Welcome back Boduf Songs, straight off the starting blocks with another ingeniously constructed threat of violence to the listener, with both the compulsion and responsibility for the act located outside of the detached perpetrator and the implication of an animist, ritual significance. It’s a classic Mat Sweet strategy, delivered straight-faced and expressionless, uncomfortably unfiltered intimacy with an undercurrent of knowing mischief. After all, this is the same man who began 2008’s How Shadows Chase the Balance with the line “All of my heroes died the same day, all of them fallen away / swinging from nooses, wrists opened wide / arteries spilled at their sides” and 2006’s Lion Devours the Sun with a song that contained the lyric “All round your sex / black flies breeding.” If this were an Iron Maiden album it would be the money shot, the moment at which the screaming crowd raises their devil signs in unison.
This is Sweet’s fourth full-length album under his whispered doom-folk Boduf Songs moniker, the first since relocating to Chicago. The shift in his home studio’s address can’t take full credit for any subtle changes in his modus operandi, given his complete disinterest in Southampton’s busily unadventurous acoustic singer-songwriter scene, an ironic coincidence of geography and superficial idiomatic association of which he probably isn’t even aware. Given his hands-on approach (Sweet plays everything himself, records the music, films his own videos and makes his own merchandise… you suspect that these records would have been self-released in lovingly handmade packaging had Kranky not signed him) it’s much more appropriate to position him as an ex-pat member of the UK’s unpredictable and underdocumented DIY scene rather than as belonging to any particular folk fraternity. Indeed, the Boduf Songs touring band features long-time associate and underground mainstay Clive Henry, whose Little Creature recordings, intense live performances and associations with Team Brick, Bad Orb, Deepkiss 720 and Dogeeseseegod have far more in common with Wolf Eyes than Devendra Banhart.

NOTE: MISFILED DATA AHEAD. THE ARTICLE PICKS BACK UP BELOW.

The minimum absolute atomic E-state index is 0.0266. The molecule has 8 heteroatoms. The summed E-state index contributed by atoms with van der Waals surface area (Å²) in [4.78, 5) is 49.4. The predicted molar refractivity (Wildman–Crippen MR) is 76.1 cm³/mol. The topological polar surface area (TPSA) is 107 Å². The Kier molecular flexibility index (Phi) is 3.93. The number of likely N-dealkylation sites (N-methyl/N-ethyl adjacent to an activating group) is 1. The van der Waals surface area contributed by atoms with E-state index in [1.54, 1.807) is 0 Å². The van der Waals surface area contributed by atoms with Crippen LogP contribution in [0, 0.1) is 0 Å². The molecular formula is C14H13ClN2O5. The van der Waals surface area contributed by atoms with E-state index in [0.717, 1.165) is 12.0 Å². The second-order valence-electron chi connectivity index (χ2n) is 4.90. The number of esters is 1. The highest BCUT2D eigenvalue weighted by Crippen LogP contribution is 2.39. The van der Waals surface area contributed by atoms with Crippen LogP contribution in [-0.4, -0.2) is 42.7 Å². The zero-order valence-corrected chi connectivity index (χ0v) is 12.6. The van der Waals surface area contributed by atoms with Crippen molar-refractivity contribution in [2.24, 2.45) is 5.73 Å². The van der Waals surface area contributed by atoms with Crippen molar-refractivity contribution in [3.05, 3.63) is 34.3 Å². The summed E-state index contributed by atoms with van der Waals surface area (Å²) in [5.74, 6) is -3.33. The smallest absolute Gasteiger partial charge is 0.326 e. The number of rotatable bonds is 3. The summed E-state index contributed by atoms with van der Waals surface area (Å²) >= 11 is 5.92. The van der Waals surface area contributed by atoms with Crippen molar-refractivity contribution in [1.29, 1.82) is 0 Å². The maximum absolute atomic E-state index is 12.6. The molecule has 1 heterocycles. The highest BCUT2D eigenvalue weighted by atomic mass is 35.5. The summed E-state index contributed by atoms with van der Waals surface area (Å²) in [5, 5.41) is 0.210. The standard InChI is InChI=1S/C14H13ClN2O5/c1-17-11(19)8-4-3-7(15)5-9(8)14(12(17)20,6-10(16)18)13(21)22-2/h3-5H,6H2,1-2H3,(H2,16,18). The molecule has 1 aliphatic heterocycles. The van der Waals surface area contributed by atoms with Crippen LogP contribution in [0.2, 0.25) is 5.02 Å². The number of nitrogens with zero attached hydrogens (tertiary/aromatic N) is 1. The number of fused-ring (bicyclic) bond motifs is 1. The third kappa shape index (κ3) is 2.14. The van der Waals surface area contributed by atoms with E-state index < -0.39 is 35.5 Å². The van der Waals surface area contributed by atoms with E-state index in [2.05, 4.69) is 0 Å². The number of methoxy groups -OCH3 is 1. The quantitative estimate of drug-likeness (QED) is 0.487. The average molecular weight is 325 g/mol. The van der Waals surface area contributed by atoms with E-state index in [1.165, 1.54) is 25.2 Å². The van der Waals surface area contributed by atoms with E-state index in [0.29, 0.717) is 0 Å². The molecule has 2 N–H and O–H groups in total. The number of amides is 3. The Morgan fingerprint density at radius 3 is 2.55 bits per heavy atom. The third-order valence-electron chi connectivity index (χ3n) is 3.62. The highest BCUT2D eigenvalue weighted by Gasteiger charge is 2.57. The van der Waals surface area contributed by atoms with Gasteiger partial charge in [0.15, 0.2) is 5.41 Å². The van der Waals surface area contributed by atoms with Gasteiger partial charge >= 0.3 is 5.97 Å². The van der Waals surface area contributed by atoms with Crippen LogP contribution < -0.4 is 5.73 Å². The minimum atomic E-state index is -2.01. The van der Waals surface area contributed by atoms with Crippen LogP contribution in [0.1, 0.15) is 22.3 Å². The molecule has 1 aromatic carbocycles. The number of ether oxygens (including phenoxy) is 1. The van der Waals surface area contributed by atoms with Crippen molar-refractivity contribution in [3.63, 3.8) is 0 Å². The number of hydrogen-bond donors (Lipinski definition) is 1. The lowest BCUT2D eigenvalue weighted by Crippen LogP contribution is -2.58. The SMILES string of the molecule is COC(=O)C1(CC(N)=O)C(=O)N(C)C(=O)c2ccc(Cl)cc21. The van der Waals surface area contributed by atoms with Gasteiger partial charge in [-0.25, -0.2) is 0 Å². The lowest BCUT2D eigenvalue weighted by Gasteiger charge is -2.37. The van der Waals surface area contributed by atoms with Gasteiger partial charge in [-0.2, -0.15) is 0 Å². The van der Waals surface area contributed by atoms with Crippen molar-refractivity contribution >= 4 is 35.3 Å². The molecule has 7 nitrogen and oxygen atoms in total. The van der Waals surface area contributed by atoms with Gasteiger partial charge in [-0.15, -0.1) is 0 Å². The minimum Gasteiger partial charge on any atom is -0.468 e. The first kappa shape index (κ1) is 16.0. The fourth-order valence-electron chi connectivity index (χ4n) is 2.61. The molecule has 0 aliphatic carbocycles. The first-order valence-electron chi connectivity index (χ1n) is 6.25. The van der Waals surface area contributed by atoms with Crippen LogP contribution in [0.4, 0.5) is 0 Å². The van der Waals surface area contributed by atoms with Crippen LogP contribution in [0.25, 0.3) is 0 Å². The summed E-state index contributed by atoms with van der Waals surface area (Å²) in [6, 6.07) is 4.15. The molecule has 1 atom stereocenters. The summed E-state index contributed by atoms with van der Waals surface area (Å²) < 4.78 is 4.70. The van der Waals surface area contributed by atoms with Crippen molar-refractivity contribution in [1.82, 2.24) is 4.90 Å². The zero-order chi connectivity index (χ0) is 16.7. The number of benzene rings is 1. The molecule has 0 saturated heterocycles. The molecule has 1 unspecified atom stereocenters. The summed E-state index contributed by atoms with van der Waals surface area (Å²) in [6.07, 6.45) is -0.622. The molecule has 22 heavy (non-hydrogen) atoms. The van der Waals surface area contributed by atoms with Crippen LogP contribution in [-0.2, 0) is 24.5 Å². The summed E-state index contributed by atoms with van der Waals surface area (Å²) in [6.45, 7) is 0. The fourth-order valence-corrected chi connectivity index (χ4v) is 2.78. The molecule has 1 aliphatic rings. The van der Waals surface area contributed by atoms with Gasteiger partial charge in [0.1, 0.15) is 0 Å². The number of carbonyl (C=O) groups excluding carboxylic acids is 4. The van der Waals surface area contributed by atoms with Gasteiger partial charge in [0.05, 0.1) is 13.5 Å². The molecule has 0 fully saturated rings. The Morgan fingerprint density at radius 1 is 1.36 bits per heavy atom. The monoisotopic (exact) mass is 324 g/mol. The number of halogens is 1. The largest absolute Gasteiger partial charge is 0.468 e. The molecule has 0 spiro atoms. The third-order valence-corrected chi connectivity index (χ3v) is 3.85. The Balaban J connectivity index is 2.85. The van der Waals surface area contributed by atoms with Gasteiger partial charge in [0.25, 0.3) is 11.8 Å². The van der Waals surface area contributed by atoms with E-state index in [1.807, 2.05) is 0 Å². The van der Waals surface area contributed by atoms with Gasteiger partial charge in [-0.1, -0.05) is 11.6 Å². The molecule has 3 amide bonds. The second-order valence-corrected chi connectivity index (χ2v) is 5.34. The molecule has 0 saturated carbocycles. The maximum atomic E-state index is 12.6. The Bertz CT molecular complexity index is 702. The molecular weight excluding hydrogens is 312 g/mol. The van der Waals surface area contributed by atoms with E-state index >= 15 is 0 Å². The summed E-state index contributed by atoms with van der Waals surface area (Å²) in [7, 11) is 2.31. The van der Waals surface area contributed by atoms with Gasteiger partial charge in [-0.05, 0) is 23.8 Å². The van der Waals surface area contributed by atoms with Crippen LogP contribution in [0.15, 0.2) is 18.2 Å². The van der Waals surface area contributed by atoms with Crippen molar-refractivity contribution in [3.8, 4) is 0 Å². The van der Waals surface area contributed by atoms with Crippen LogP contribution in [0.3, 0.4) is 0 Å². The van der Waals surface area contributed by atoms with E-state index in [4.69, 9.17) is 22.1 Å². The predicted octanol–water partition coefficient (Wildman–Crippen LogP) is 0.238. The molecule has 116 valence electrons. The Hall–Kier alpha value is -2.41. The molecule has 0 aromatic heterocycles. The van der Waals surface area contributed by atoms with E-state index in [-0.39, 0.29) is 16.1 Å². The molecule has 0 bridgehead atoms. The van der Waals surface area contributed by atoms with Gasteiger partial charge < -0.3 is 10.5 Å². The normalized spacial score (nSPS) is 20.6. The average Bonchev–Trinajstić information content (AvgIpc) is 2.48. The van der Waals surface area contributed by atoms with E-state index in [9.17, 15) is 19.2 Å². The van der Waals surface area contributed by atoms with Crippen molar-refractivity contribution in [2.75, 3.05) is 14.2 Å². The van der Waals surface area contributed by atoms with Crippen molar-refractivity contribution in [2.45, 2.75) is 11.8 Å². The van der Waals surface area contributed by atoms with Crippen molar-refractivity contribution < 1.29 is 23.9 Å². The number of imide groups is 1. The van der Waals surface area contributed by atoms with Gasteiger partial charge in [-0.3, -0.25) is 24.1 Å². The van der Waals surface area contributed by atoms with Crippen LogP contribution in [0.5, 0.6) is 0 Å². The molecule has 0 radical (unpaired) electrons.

In this context it comes as less of a surprise when second track “Decapitation Blues” lurches from typically restrained atmospherics into a propulsive rock riff with choppily sequenced drums, recalling as it does Sweet and Henry’s now defunct former band Sodding Wolfshead. It’s taken four albums and half a decade to reach this moment of delayed gratification, and when it happens it’s claustrophobic rather than cathartic, the clarity of its whispered vocal above the guitars having the effect of flattening the dynamic in a manner that internalises the turmoil. Puerile sonic release barely seems to be the point: this is a devastating metaphor for the futility of externalising your inner demons, uncomfortably evocative of schizophrenia despite being grafted onto the schlock thrill of what ostensibly starts out as a lyrical zombie narrative.